The microcapsules prepared in this Example 2 were taken with a dropper in 1.5 g. samples of each and dispersed in 10 ml. of a 0.15M phosphate buffer having a pH of 4.5. To the resulting dispersion, 2 ml. of a 1% aqueous solution of 1-ethyl-3-(3,3-dimethylaminopropyl)carbodiimide hydrochloride were added and the mixture was reacted at 37 C. for 60 mins. After completion of the reaction, the reaction mixture was washed three times with a saline solution by centrifugal separation. Thereafter, modified human IgG was sensitized in a manner as in Example 1 to prepare a reagent for detecting rheumatism factor.

Using the thus obtained reagent, a microplate test was performed as in Example 1 to obtain the antibody titer values given in the table below.

              TABLE 3______________________________________         Antibody TiterReagent         Positive Sera                      Negative Sera______________________________________Reagent of Invention           2,560      ≦20obtained in thisExample 2______________________________________
EXAMPLE 3 Preparation of Microcapsules Having Hydroxy Groups on the Surface Thereof

Microcapsules having hydroxy groups on the wall surface thereof were prepared as in Example 1 except that 3 g. of polyvinyl alcohol (Poval, made by Kuraray Co., Ltd.; degree of saponification 90%; degree of polymerization 500) was dissolved in an aqueous solution of polyvinyl alcohol in place of hexamethylene diamine. Otherwise all conditions were identical with the preparation conditions of the microcapsules in Example 1.

Quantitative Determination of Hydroxy Groups Present on the Wall Surface of Microcapsules

Cyanuric chloride was reacted with the hydroxy groups on the wall surface of the microcapsules. Then, ethylene diamine was reacted with remaining functional groups of the cyanuric chloride which were unreacted. The hydroxy groups were thus converted into amino groups and the concentration of the amino groups was then quantitatively determined in accordance with the method described in Example 1.

That is, 1.5 g. samples were taken from the microcapsules prepared in accordance with this Example 3 and diluted in 10 ml. of a 0.15M phosphate buffer solution having a pH of 8.0. 5 ml. of a 1% aqueous solution of cyanuric chloride was added to the diluted samples, respectively. The resulting mixture was then incubated at 37 C. for 2 hrs. After completion of the reaction, the remaining liquid was removed by centrifuging and the precipitate dispersed in 15 ml. of a saline solution. From the dispersion, a 100 μl sample was taken into a test tube. The concentration of the amino groups was measured in accordance with the method described in Example 1.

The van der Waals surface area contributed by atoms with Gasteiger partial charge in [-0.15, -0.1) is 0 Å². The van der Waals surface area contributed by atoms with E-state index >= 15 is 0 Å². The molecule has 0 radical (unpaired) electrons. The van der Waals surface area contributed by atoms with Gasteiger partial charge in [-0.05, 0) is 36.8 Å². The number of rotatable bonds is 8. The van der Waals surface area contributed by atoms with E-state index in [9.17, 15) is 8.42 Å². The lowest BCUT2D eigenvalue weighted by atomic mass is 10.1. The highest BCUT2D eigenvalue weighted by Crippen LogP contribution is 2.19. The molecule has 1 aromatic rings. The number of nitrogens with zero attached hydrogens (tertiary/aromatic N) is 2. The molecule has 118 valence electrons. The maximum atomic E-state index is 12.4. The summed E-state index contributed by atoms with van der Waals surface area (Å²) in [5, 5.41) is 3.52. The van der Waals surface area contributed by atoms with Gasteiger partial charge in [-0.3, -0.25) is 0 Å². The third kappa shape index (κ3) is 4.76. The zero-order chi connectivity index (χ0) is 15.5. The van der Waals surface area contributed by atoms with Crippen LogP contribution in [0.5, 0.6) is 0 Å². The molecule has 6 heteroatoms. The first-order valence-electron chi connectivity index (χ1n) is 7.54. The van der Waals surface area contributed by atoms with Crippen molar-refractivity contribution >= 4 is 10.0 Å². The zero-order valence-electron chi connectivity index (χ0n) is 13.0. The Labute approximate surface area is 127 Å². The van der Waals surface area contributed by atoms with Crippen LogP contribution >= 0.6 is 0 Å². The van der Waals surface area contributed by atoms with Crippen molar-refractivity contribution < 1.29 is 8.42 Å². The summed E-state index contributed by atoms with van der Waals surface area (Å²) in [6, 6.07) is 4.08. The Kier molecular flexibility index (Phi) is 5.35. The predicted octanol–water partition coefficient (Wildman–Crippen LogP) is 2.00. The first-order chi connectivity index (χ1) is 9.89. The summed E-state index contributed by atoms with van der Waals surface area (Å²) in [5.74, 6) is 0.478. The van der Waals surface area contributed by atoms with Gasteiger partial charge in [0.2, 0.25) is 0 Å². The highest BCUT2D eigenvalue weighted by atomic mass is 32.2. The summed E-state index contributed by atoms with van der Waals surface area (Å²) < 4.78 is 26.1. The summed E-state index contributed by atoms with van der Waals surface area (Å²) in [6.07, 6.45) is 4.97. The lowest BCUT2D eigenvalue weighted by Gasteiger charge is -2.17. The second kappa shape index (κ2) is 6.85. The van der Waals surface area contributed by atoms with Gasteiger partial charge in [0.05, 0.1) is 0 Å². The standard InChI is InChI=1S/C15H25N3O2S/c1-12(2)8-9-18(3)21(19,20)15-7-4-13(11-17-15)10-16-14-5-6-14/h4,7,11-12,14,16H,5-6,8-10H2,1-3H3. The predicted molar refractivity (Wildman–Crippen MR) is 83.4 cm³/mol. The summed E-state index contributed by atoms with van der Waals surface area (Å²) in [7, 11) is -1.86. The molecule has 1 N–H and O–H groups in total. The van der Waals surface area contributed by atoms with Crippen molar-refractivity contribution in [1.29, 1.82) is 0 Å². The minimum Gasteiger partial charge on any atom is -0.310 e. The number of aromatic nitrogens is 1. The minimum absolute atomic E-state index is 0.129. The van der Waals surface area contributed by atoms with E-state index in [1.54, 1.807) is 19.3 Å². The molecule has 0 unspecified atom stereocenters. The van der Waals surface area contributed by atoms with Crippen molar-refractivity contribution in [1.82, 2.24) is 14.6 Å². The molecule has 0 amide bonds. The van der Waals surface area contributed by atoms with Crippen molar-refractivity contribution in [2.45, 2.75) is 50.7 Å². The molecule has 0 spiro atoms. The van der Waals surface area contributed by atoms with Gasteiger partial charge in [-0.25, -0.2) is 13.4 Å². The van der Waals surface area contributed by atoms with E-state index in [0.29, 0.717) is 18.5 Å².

The microcapsules contained 1.110-8 mol of amino groups per 1 mg. of the solids content of the microcapsules, i.e., at least 1.110-8 mol of hydroxy groups per 1 mg. of solids content. The hydroxy groups were present on the surface of a microcapsule particle having an average size of 6 μm in a concentration of 7.31014 /cm2.

Sensitive Microcapsules with Modified Human IgG Having Hydroxy Groups on the Surface Thereof

From the microcapsules prepared in accordance with this Example 3, 1.5 g. samples were taken and dispersed in 10 ml. of a 0.15M phosphate buffer solution having a pH of 8.0. To the dispersion, 2 ml. of a 1% aqueous solution of cyanuric chloride was added. The mixture was reacted at 37 C. for 2 hrs. After completion of the reaction, the reaction product was washed three times with a saline solution by centrifugal separation. Thereafter, sensitization was performed with modified human IgG as per Example 1 to prepare a reagent for detecting rheumatism factor.

Using the thus prepared reagent, a microplate test was performed as per Example 1 to obtain the antibody titers shown in the table below.

              TABLE 4______________________________________        Antibody TiterReagent        Positive Sera                     Negative Sera______________________________________Reagent obtained          1,280      ≦20in this Example 3______________________________________
EXAMPLE 4 Preparation of Microcapsule Having Mercapto Groups

From the microcapsules prepared in accordance with Example 1, 5 g. was taken and dispersed in 20 ml. of a 0.15M phosphate buffer solution having a pH of 6.0. 5 ml. of a 1% aqueous solution of S-acetylmercaptosuccinic anhydride was added to the dispersion and the mixture was reacted at room temperature for 1 hr. After completion of the reaction, the remaining liquid was removed by centrifugal separation. Thereafter, the resulting solid product was dispersed in 25 ml. of a saline solution.

Quantitative Determination of Mercapto Groups Present on the Surface of Microcapsules

Sampling was performed using 10 ml. of the microcapsules (solids content, 2%) with which the S-acetylmercaptosuccinic anhydride had been reacted.

Using a silver sulfide electrode based upon a saturated calomel electrode as the standard, the change in potential was read out with a pH meter manufactured by Hitachi-Horiba Co., Ltd., after dropwise adding 0.002N silver nitrate. When 0.41 ml. of silver nitrate had been added, the potential suddenly changed, that is, mercapto groups in an amount of 4.110-9 mol were present per 1 mg. of the solids content of the microcapsules and mercapto groups of 2.71014 /cm2 were present on the surface of a microcapsule particle having an average size of 6 μm.

Sensitization with Modified Human IgG

As per Example 1, 0.5 ml. of a 0.15M phosphate buffer solution having a pH of 6.5 was added to 1 ml. of a 1% aqueous solution of modified human IgG. While stirring with a stirrer, 2 mg. of S-acetylmercaptosuccinic anhydride were added to the mixture. The mixture was then reacted at room temperature for 40 mins. After completion of the reaction, the reaction mixture was passed through Sephadex G-25 column to separate low molecular weight substances. The total volume was made 20 ml., from which 2 ml. was taken and added to 2 ml. of the microcapsules prepared in accordance with Example 4. To this mixture, 2 ml. of o-phenylene dimaleimide dissolved in a 0.15M phosphate buffer solution (pH 7.0) was added to saturation. The mixture was then reacted for 1 hr. at 37 C. After completion of the reaction, the reaction product was settled at 4 C. for 15 hrs. Thereafter, the reaction product was centrifugally separated and washed with a saline solution and then dispersed in 2 ml. of a 0.15M phosphate buffer saline solution containing 3% bovine serum albumin to obtain a reagent for detecting rheumatism factor.